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Opinion| Royal exodus is procession of power and peace - Daily News Egypt

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Opinion| Royal exodus is procession of power and peace

In a majestic procession, 22 kings and queens of the Pharaonic state will be moved from the Egyptian Museum for the first time to the place of their permanent exhibition in the National Museum of Egyptian Civilization in Cairo’s Fustat region. They will move through the streets of Egypt parallel to the Great Nile River …


In a majestic procession, 22 kings and queens of the Pharaonic state will be moved from the Egyptian Museum for the first time to the place of their permanent exhibition in the National Museum of Egyptian Civilization in Cairo’s Fustat region.

They will move through the streets of Egypt parallel to the Great Nile River in glass boxes on Pharaonic military wheels drawn by Egyptian horses, surrounded by palm trees and papyrus from both sides. There will also be the Republican Guard present who will provide a 21-gun salute and military parades to celebrate this exceptional historic event. 

The Egyptian state is very keen to ensure that the royal mummies are transmitted in a manner befitting the greatness of the history of Egypt in the past and present. When the mummy of Ramses II travelled to France, for example, a 21 gun salute took place to mark the occasion.

The royal mummies date back to the 17th, 18th, 19th, and 20th dynasties of Ancient Egypt, and include 18 mummies of kings and four mummies belonging to queens. The order of kings in the procession of mummies will begin with the most famous king in the world, so the majestic procession will be led by the Pharaoh Ramses II.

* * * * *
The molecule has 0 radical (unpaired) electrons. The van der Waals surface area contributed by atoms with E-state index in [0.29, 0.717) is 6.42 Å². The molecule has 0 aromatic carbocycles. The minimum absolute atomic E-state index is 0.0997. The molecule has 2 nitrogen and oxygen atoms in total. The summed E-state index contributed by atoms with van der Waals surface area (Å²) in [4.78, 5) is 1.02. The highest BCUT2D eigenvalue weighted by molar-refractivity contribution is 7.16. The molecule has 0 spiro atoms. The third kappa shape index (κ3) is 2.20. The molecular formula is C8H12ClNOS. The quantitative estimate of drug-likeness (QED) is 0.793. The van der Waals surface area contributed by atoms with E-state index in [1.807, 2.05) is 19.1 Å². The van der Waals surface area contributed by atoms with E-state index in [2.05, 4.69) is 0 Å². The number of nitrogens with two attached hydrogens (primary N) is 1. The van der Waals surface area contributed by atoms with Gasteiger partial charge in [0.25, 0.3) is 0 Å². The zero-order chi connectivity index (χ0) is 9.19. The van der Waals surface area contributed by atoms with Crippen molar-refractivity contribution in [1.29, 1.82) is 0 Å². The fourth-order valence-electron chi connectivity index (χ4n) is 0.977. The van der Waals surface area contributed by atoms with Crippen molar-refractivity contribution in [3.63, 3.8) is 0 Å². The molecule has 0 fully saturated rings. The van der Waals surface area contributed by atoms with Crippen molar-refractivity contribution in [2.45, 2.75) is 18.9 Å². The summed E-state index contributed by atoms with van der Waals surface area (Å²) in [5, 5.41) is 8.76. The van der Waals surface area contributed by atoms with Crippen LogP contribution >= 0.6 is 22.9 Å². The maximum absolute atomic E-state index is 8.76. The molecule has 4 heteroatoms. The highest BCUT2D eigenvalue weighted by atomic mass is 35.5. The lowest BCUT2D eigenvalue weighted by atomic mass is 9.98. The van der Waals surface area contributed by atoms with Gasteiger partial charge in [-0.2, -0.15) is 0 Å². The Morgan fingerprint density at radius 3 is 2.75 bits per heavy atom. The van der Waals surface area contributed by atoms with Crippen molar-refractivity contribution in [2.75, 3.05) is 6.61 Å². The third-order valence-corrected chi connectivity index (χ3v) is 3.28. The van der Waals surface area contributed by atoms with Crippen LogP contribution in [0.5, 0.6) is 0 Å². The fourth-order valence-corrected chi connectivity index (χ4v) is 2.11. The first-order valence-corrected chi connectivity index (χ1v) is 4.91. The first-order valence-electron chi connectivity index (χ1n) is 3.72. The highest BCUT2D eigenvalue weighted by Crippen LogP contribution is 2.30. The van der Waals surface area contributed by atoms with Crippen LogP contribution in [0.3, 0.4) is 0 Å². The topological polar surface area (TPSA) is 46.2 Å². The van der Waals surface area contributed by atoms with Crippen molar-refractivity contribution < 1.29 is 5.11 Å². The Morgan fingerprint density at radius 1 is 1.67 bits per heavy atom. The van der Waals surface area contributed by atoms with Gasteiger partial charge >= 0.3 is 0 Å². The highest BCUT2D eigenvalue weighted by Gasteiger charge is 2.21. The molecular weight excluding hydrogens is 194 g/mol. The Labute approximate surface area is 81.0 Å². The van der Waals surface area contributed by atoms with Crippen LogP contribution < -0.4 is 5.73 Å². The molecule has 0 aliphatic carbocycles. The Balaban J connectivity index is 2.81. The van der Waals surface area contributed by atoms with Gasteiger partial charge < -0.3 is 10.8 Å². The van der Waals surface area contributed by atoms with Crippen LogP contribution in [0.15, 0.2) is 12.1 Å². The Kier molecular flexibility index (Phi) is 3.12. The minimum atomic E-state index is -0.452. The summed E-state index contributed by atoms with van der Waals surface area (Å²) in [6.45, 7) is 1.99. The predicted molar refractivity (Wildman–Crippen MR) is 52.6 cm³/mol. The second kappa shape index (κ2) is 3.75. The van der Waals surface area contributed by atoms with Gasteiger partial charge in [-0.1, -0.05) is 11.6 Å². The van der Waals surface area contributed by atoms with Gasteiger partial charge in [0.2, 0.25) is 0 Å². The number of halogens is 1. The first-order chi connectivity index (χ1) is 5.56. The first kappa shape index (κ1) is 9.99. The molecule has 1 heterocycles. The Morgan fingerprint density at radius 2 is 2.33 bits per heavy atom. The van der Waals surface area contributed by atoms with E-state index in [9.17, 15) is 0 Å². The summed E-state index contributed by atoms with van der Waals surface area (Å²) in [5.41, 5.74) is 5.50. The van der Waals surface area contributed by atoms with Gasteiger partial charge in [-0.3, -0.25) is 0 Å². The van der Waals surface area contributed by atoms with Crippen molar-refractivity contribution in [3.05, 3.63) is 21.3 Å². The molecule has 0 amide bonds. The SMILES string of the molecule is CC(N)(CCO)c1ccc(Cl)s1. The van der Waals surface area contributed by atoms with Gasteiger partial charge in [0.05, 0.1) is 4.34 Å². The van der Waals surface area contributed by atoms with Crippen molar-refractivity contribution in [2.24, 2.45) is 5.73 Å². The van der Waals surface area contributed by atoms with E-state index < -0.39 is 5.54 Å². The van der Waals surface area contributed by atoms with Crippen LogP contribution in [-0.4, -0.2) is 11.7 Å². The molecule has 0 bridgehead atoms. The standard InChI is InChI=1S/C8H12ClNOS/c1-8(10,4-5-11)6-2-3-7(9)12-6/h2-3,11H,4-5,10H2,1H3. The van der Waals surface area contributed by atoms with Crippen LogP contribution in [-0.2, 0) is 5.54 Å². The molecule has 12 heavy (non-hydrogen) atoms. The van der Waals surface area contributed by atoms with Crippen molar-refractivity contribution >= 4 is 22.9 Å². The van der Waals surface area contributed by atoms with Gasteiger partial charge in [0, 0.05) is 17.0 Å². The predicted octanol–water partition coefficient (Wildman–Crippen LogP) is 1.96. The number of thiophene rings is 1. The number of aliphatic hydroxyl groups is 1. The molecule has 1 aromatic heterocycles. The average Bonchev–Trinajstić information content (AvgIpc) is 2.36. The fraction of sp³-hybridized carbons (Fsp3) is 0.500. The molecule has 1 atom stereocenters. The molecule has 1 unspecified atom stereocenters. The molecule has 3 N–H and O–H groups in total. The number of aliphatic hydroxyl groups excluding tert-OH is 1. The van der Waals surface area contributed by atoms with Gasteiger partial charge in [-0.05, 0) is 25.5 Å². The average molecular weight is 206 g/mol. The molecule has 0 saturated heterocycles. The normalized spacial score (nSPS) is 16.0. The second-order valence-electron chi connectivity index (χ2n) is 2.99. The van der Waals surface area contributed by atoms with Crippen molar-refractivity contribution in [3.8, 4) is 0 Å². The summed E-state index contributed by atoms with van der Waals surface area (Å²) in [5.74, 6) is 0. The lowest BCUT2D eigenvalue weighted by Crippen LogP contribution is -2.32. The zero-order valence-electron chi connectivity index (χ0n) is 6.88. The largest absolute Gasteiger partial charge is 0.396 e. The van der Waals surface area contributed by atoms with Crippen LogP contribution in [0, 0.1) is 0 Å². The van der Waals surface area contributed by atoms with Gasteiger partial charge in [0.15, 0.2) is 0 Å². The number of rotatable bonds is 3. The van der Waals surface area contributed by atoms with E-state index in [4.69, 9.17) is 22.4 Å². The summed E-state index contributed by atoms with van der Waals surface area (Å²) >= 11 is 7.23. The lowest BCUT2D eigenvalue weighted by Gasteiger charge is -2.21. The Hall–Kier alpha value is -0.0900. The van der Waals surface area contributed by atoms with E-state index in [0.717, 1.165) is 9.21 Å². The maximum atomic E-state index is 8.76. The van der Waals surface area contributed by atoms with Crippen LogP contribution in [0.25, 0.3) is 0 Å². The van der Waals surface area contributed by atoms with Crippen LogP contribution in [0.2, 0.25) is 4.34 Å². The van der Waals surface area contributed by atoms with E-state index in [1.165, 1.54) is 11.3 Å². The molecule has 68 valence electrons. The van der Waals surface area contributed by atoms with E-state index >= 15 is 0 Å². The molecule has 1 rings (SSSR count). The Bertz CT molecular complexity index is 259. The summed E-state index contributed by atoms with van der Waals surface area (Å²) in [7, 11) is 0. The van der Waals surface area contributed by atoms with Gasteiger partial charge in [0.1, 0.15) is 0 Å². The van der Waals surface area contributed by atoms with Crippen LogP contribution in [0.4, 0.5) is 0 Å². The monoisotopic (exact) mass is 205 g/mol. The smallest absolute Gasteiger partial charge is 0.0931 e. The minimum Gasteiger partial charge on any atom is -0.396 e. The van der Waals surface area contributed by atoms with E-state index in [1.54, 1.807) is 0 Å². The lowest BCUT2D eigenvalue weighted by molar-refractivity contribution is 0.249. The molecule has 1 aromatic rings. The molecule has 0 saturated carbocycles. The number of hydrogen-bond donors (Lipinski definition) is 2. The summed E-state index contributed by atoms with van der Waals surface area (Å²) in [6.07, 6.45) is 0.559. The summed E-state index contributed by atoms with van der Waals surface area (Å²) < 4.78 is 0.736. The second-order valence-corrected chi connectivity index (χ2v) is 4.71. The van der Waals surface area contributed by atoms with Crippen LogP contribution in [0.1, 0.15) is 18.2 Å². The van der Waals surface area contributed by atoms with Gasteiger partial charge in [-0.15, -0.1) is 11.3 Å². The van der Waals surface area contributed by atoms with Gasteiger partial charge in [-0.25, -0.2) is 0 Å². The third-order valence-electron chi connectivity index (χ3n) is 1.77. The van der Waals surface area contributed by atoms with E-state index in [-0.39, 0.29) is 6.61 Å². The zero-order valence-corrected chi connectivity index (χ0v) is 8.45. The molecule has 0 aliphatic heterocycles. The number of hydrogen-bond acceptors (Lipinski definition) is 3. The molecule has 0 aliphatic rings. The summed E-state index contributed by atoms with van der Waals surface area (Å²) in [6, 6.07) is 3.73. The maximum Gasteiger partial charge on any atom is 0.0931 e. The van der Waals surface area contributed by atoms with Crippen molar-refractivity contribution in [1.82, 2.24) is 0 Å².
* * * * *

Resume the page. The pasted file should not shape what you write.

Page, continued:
This is because he enjoys international fame as the sun passes on his face in the Abu Simbel temple twice a year, in a unique phenomenon that thousands of tourists from around the world come to see. 

This event is a historic event that attracts the world’s attention to Egypt, and is an important factor in revitalising Egyptian tourism as it depends on the opening of new tourist attractions. It also carries many strategic connotations that cannot be overlooked, especially at this very sensitive time for Egypt.

This is in light of the Grand Ethiopian Renaissance Dam (GERD) crisis which has already taken a thorny path threatening peaceful negotiations, and also comes in light of the tireless efforts of the Egyptian state to revive the peace process in the Middle East region.

The procession includes several kings and queens who have become a symbol of power throughout history, inspiring the Egyptian army and armies around the world. Yet despite their great victories, they favoured peace and were keen to establish strong strategic relations with the neighbouring countries, regardless of hostility.

The procession includes, for example, the mummy of King Thutmose III of the 18th Dynasty, who is considered the first and most prominent king of the East. Thutmose III fought 17 unbeaten military campaigns, ruled for 56 years, and made the first empire in the East that extended from the Levant to Turkey. He ruled with great skill, and his military plan is taught to this day in many military schools around the world.